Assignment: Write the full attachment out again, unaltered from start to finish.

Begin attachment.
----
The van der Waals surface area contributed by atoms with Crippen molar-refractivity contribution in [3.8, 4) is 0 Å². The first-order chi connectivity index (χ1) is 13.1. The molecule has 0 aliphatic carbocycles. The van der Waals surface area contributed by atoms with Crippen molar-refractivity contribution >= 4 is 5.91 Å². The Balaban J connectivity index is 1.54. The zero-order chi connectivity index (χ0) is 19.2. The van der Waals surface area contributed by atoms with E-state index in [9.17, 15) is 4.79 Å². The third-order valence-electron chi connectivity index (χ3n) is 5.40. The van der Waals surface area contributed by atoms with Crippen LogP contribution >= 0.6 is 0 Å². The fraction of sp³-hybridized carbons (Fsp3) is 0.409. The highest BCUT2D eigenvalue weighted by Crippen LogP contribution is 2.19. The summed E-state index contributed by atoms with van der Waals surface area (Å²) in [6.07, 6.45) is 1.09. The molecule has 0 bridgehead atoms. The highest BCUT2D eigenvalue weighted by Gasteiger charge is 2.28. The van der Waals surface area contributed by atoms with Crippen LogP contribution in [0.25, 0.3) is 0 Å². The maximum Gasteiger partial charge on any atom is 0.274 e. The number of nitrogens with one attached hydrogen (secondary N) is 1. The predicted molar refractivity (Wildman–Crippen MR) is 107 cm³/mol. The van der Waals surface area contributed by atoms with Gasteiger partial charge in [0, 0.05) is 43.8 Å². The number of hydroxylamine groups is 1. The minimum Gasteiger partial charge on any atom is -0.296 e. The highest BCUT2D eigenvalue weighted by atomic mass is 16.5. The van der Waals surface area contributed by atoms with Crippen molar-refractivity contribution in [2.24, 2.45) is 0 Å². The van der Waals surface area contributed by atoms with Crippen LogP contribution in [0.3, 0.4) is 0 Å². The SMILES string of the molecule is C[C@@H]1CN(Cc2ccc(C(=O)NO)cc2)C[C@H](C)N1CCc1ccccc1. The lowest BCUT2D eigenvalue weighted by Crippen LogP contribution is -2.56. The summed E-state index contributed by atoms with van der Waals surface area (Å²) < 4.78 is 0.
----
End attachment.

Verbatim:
The van der Waals surface area contributed by atoms with Crippen molar-refractivity contribution in [3.8, 4) is 0 Å². The first-order chi connectivity index (χ1) is 13.1. The molecule has 0 aliphatic carbocycles. The van der Waals surface area contributed by atoms with Crippen molar-refractivity contribution >= 4 is 5.91 Å². The Balaban J connectivity index is 1.54. The zero-order chi connectivity index (χ0) is 19.2. The van der Waals surface area contributed by atoms with E-state index in [9.17, 15) is 4.79 Å². The third-order valence-electron chi connectivity index (χ3n) is 5.40. The van der Waals surface area contributed by atoms with Crippen LogP contribution >= 0.6 is 0 Å². The fraction of sp³-hybridized carbons (Fsp3) is 0.409. The highest BCUT2D eigenvalue weighted by Crippen LogP contribution is 2.19. The summed E-state index contributed by atoms with van der Waals surface area (Å²) in [6.07, 6.45) is 1.09. The molecule has 0 bridgehead atoms. The highest BCUT2D eigenvalue weighted by Gasteiger charge is 2.28. The van der Waals surface area contributed by atoms with Crippen LogP contribution in [0.25, 0.3) is 0 Å². The maximum Gasteiger partial charge on any atom is 0.274 e. The number of nitrogens with one attached hydrogen (secondary N) is 1. The predicted molar refractivity (Wildman–Crippen MR) is 107 cm³/mol. The van der Waals surface area contributed by atoms with Gasteiger partial charge in [0, 0.05) is 43.8 Å². The number of hydroxylamine groups is 1. The minimum Gasteiger partial charge on any atom is -0.296 e. The highest BCUT2D eigenvalue weighted by atomic mass is 16.5. The van der Waals surface area contributed by atoms with Crippen molar-refractivity contribution in [2.24, 2.45) is 0 Å². The van der Waals surface area contributed by atoms with Crippen LogP contribution in [0.3, 0.4) is 0 Å². The SMILES string of the molecule is C[C@@H]1CN(Cc2ccc(C(=O)NO)cc2)C[C@H](C)N1CCc1ccccc1. The lowest BCUT2D eigenvalue weighted by Crippen LogP contribution is -2.56. The summed E-state index contributed by atoms with van der Waals surface area (Å²) < 4.78 is 0.